Off the Rails lives up to its name with 20 death-defying rides so outrageous, they inspire the same word from every park visitor who sees them:
Last year’s version had playful graphics generally consisting of large nondescript features. For the console era, that was given the pass. However, on the PC I expected a bit more here. Starting off with customizing the manager I was let down. There are, at most, 4 different types of anything to customize. Four haircuts, 4 tops, 4 bottoms, and 6 colors can be put on your avatar.
Beyond that, the graphics for the park itself are bulbous and lacking many details. There is no glint of the Sun, no mirror effects, no breeze, or any such wow factor involved. The starting park is something of a stuntman’s paradise with quad-runners, motorcycles, and monster trucks racing around or bounding over wrecked cars. It’s not very realistic, but it is a game after all.
Speaking of games, all those mini-games are still abound in Thrillville: Off the Rails. These are largely 2-D games that harkens back to the early days of SNES, mixed in with a tad of modern physics model. For example, there’s a motorcycle game you can play. This consists of using the arrow keys where up is gas, down is brakes, left and right are for leaning forward or backward in the seat. The side-scrolling begins along a basic dirt track that has plenty of bumps and divots to catch air so you can collect coins. If you come down at the wrong angle the front wheel breaks off and you crash in a stick-figure heap, and start over. My kids were howling in laughter, but the graphics were that of a 16-bit over-the-weekend code binge.
The noises in the game are fairly low key. Much of your time is spent chatting with patrons of your park. You have dozens, if not hundreds, of things to say to your customers, but their responses seemed limited to a handful. You can pick up a good bit of trivia from your options such as: did you know that an albatross can sleep while flying at 25 miles per hour. Yeah! Yeah, the kid I told it to wasn’t too impressed either, but it may make for some interesting bar conversation at some point, or maybe get you onto a TV show someday so do not discount the power of trivia.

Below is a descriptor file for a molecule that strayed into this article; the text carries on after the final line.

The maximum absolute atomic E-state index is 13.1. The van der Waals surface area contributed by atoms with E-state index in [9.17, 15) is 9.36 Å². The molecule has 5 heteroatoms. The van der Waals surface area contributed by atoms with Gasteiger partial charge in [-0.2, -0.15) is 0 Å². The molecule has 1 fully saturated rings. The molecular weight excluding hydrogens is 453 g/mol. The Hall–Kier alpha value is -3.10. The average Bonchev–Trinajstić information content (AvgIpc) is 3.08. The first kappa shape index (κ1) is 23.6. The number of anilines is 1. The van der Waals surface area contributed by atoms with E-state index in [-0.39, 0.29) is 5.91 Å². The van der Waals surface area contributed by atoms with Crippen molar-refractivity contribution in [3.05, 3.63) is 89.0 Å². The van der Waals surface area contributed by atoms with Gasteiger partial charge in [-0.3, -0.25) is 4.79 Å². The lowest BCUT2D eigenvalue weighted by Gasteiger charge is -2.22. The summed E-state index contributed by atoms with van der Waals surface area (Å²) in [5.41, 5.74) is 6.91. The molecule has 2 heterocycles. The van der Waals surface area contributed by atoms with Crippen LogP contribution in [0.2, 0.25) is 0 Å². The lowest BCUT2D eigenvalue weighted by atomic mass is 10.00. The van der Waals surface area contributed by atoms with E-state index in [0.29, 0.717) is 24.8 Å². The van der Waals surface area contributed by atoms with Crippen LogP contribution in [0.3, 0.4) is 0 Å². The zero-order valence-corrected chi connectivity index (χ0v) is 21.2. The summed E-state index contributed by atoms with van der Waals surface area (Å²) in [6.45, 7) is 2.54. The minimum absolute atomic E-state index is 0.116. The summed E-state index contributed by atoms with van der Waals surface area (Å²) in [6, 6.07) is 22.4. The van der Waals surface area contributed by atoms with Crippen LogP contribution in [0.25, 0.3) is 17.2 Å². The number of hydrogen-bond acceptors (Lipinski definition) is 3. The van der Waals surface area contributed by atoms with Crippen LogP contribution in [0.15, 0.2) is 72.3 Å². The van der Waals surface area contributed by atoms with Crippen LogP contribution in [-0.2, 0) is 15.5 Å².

To spice up the monotony of trivia, you can be a love machine. I have your attention now, don’t I? As park administrator, it is your sworn duty to make your clients happy. Perhaps you can cull one or two off for yourself with some flirtatious chatter, or be the ultimate cupid and play matchmaker amongst your guests. Just imagine, Sally’s looking a little bit down that she can’t find someone to ride the vomit-dial-is-11 WHOA coaster, and hey, so was that guy Bill you saw 10 minutes ago. Well hook them up together and finally make a profit as well as a mess all over your sidewalk! The problem is that takes a lot of talking to a lot of people and the conversations are long and repetitive.
But you have to give props to the fact that there are quite a few different voices and music tracks. They’re implemented well, and I kept clicking to hear more. Plus there is lots of ambience like radio announcers doing interviews with the whacky professor, and a wide variety of music to fit park themes.
The control system was mostly via the keyboard. This was not so good. The arrow keys were simply forward, back, and strafe left or right. So instead of turning, you slowly veer into a loop and hopefully you don’t take too long to get where you wanted to go. Not too difficult, but I would have liked to be able to turn via mouse. Usually the camera angle changes with the mouse while you hold down the left-button which was often less than useful, but every now and again it’d take the hint that I wanted to change direction. It was very uneven and inefficient.